Kashmir apples to escape lockdown

Govt. plans to procure 12 lakh metric tonnes under market intervention scheme

September 11, 2019 03:15 am | Updated 03:15 am IST - Srinagar

Caught in the crosshairs: A farmer picks apples in his orchard in Pulwama district of Kashmir, in this file photo.

Caught in the crosshairs: A farmer picks apples in his orchard in Pulwama district of Kashmir, in this file photo.

Kashmir’s famed apple is battling to get exported outside the State this year. From suspected militants campaigning against the fruit’s export to the government’s inability to rope in enough trucks, the Centre’s Special Market Intervention Price Scheme (MISP) is now providing much-needed assistance to growers’ hopes of salvaging the ₹16,000 crore apple industry amid the continuous lockdown.

Chief Secretary B.V.R. Subrahmanyam announced the government’s plan to procure almost 12 lakh metric tonnes of apple this season, under the MISP, with the help of the National Agriculture Cooperative Marketing Federation of India (NAFED).

“Nearly 60% of the estimated annual apple production will be procured from the apple growers nearer their door steps,” said Mr. Subrahmanyam. “It’s expected to enhance growers’ income by about ₹2,000 crore,” he added.

Total production

Kashmir produced 20 lakh metric tonne of apple in 2018, contributing 73% to the total apple production of the country, according to officials. The period of procurement would be for six months, starting September, at a cost of ₹8,000 crore.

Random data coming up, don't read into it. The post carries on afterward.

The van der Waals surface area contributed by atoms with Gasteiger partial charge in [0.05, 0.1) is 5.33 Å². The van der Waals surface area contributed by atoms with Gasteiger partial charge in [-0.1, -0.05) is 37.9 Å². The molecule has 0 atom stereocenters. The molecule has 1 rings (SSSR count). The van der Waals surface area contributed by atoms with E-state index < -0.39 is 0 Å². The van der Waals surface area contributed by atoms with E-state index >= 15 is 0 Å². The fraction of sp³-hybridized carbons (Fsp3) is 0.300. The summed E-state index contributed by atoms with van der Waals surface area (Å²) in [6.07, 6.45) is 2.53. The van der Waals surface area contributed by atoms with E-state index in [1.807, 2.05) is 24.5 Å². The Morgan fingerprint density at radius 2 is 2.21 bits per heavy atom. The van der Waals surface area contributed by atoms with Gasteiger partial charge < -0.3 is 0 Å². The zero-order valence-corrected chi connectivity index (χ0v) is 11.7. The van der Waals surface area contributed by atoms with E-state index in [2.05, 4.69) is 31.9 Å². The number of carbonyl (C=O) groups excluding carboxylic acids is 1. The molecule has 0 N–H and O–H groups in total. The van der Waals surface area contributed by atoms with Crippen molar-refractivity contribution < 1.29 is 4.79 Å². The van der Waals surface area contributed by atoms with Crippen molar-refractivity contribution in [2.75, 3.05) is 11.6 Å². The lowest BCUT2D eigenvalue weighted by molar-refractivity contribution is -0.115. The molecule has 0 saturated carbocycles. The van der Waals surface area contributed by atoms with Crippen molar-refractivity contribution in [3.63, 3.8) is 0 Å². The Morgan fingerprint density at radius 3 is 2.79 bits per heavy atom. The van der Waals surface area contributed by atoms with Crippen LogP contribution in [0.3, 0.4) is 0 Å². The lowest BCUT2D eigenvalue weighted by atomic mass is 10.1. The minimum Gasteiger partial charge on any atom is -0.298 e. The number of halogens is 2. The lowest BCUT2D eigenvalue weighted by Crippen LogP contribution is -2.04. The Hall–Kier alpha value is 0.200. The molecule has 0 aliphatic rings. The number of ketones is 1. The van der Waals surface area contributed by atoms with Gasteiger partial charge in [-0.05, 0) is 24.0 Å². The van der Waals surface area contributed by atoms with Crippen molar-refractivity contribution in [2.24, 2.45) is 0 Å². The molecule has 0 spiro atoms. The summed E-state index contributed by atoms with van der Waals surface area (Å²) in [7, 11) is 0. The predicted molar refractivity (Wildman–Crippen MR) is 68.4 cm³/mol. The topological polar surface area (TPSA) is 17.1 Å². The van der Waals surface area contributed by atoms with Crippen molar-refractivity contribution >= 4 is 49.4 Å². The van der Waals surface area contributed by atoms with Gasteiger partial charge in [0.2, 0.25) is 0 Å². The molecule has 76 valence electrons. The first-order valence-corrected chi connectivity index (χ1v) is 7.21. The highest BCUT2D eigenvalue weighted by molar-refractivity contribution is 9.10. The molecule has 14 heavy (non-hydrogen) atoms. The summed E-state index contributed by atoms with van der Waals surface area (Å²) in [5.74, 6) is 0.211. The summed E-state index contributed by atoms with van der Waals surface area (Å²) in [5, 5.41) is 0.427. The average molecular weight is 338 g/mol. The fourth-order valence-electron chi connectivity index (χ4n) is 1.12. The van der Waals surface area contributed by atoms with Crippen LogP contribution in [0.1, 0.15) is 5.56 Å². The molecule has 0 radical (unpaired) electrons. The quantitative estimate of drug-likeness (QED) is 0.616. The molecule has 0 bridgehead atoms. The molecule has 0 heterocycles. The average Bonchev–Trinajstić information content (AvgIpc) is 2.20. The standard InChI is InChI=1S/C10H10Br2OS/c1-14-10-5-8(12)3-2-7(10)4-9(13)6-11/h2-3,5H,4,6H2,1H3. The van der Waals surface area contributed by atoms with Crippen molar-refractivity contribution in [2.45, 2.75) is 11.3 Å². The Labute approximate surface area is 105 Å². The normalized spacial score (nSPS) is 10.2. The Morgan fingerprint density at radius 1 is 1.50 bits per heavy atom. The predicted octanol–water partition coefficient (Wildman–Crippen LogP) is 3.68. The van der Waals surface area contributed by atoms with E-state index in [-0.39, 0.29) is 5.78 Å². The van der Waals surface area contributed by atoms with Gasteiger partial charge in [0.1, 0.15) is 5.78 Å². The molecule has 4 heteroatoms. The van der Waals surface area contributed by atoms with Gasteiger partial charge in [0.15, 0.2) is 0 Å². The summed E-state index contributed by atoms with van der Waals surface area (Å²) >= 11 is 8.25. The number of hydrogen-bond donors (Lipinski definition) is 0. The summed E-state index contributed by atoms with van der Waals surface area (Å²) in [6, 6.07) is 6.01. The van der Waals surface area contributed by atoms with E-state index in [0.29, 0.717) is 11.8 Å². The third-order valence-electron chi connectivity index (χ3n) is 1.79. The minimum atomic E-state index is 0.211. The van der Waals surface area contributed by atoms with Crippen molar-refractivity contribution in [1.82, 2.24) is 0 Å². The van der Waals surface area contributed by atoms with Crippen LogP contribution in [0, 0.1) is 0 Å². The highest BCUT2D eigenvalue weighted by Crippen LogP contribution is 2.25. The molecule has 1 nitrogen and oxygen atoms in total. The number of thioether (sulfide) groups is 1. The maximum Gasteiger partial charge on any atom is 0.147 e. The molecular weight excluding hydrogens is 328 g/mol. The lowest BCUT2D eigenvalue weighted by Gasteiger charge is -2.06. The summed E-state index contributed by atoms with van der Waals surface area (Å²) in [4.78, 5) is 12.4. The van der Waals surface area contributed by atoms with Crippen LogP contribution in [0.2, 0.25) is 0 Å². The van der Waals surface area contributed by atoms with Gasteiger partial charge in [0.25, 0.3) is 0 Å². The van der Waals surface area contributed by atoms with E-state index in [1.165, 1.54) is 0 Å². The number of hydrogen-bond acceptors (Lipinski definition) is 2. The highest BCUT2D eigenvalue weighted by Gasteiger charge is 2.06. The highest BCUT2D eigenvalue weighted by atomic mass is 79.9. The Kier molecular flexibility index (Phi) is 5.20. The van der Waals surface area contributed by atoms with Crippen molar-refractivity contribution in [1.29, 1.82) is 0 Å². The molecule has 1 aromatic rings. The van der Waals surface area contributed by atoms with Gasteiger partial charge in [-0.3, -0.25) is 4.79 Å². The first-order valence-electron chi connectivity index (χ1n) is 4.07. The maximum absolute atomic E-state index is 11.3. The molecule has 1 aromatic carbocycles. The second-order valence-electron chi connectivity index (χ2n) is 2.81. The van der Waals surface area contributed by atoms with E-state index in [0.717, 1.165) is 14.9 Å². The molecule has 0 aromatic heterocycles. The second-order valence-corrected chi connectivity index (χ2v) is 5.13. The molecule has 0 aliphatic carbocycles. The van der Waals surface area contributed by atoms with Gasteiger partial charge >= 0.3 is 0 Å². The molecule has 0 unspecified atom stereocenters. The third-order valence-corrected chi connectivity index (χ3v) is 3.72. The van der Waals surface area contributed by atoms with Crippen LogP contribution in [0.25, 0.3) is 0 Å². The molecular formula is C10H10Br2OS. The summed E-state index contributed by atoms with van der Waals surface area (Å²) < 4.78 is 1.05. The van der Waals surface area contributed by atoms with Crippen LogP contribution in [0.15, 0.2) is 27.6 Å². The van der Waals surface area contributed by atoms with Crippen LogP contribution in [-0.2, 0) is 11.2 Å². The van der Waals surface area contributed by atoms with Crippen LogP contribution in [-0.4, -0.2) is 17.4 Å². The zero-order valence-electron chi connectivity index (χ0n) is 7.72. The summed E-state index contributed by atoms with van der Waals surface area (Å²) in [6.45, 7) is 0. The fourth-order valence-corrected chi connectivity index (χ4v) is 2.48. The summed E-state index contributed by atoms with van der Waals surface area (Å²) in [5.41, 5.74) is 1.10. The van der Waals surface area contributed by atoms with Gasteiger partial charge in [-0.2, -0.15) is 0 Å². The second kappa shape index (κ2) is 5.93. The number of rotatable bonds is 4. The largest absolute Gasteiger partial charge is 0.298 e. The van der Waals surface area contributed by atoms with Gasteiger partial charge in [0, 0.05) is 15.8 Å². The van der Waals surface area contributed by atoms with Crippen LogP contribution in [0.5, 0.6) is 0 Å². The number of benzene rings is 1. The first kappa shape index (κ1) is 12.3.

It would also help stabilise the price of apples and help maintain a uniform rate in the open market across the country, after India raised tariffs on apple imports from the United States earlier this year.

This year, the State government failed to rope in enough trucks for apple export after the August decision to revoke J&K’s special status, followed by a lockdown and communications blockade. An official said 400 to 700 trucks were plying against the demand of 1,200 trucks per day, up from 120 trucks last month, according to officials. It had resulted in the closure and poor flow of fruit from the main mandis (wholesale market) at Baramulla’s Sopore, Srinagar’s Parimpora, Shopian and Anantnag’s Batengo.

Gunmen oppose exports

The night-time functioning of Sopore mandi had also come to a grinding halt after four civilians were shot at on September 6 by suspected militants “for their attempts to revive the export”.

“Eight persons have been arrested in the case. The incident has instilled fear in the area,” said the police.

The police claim there was a pattern in the threats issued to the fruit growers in north and south Kashmir. According to the police, gunmen destroyed several orchards and beat up several growers in Shopian. “Militants are directing orchardists to stop exporting apple this year in a bid to sever all ties with mainland India,” said the police officer.

Caught in the crosshairs, fruit grower Nazeer Ahmad (name changed), told The Hindu that apple should be “a conflict-neutral commodity”. “The government’s highway ban earlier this year had already dented profits on the early crop of fruit. The apple is the mainstay of farmers’ incomes. It needs to be protected, otherwise a large population of farmers will slip into penury,” said Mr. Ahmad.

Syed Abid Rashid Shah, Deputy Commissioner of Pulwama, said, “The administration is working hard to provide hassle-free environment for orchardists, to provide remunerative prices without mandi fees.”

Pulwama’s production of the fruit is up this year at 1.44 lakh tonnes, from 1.38 lakh tonnes in 2018-19.

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